For context, NCLB was signed into law in January 2002 but it took at least a year to get all the regulations written and more than that for the law to be fully implemented. As a result, I’ll leave it to the reader to decide whether 2002, 2003, or even 2004 should be the law’s starting point, noting only that this problem alone makes it impossible to say that NCLB clearly caused anything. In addition, notice that some of the biggest gains under NCLB are in periods that also include many non-NCLB years, making it impossible to confidently attribute those gains to NCLB.

Please note that I calculated per-year changes based on having data collected in the same way from start to end. So some lines are dashed and others solid (denoting changes in how some students were counted); I calculated changes based on start and end points for the type of line used for the period. I also rounded to one decimal point to save space. Finally, I apologize if this is hard to read—I’m no computer graphics wizard—and would direct you to NAEP’s website to check out the data for yourself.

4th Grade Regular Math

8th Grade Regular Math

4th Grade Regular Reading

8th Grade Regular Reading

Age 9 Long-term Math

Age 13 Long-term Math

Age 17 Long-term Math

Age 9 Long-term Reading

Age 13 Long-term Reading

Age 17 Long-term Reading

So what does the data show us? First, that there were numerous periods that didn’t include NCLB that saw greater or equal growth for low-achieving students as periods with NCLB. That means much of what we were doing before NCLB was apparently more effective than what we’ve been doing under NCLB, though it is impossible to tell from the data what any of those things are. In addition, it is notable that those periods with the greatest gains that include NCLB are typically the ones that also include non-NCLB years, such as 2000 to 2003 for 4th and 8th-grade math. That means there is inescapable doubt about what caused the gains in those periods most favorable to NCLB. And, let’s not forget, 4th -grade reading saw a downward trend from 2002 to 2003, and 8th-grade reading dropped from 2002-2005. That suggests that NCLB was actually decreasing scores for low-achievers, and one would have to acknowledge that if one were also inclined to give NCLB credit for all gains.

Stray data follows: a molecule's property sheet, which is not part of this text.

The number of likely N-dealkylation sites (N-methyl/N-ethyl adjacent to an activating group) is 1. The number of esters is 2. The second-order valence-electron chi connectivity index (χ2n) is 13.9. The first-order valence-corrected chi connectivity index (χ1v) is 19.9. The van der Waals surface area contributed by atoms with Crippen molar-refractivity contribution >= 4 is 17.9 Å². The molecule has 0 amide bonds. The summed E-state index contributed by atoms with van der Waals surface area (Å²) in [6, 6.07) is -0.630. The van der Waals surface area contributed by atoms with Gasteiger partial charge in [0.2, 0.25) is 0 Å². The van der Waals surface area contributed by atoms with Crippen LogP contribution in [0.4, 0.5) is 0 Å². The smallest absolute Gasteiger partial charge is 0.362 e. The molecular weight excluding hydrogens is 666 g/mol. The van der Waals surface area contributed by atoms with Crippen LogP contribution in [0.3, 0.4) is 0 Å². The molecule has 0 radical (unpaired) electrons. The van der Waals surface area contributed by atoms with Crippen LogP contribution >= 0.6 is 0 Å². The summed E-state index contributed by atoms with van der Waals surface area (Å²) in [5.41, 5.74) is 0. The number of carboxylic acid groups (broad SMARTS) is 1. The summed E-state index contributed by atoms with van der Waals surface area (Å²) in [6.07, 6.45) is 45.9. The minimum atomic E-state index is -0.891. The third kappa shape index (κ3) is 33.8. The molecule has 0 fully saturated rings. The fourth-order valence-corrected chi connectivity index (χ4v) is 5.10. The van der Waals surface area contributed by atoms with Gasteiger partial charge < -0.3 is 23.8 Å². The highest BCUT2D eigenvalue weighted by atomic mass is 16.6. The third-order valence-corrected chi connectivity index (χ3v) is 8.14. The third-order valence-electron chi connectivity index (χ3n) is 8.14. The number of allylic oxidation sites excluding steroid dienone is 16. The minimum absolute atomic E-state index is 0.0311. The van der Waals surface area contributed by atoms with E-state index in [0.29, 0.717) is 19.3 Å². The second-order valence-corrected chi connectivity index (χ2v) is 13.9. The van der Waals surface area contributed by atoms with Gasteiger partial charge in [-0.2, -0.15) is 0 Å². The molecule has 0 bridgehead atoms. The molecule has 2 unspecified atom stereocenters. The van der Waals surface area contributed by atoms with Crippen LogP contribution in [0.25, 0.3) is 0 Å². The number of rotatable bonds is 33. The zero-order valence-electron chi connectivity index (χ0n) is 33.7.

And so, the evidence is absolutely clear in one regard, but in the opposite direction of what Loveless and Petrilli suggest: One thing you definitely cannot say about NCLB is that it has clearly helped low achievers. And yet, they said it anyway!

LA School District Vote Shows Further Cracks in Education’s Berlin Wall

America’s large urban school districts are often the lowest performing, least efficient, and most resistant to change. The poster children for this reality are perhaps Detroit and Washington, DC, but the Los Angeles Unified School District (LAUSD) has long been in the running as well.

Yesterday, there was a sign that LAUSD would like to get out of that race for the bottom: the district’s school board voted 6 to 1 in favor of a plan that would hand up to a third of its public schools over to private management. Ignoring for a moment the question of how well this policy will work, it is categorically, undeniably, a sign of change. In the past, such private contracting arrangements in large districts have usually been the result of state or mayoral takeovers. This is the first case that comes to mind in which the plan was the product of an elected school board that has just had enough with its own administrators’ unsatisfactory performance.

Keep in mind that school board elections suffer low-turnout, and that support for candidates is dominated by public school employee unions looking out for their own members’ salaries and job security. If THAT process can produce such a clarion call for parental choice, competition, and diversity in educational provision, times ARE changing.

Now let’s stop ignoring the question of whether or not it will work. There’s not a whole lot of research on the subject. The most recent and detailed review of a similar contracting-out arrangement in Philadelphia, by Harvard’s Paul Peterson and Matthew Chingos, finds that non-profit management organizations in the city underperformed the district somewhat in reading and math, though the reading difference was statistically insignificant. The same study found that for-profit management organizations outperformed the district in both subjects, though the reading difference was again statistically insignificant.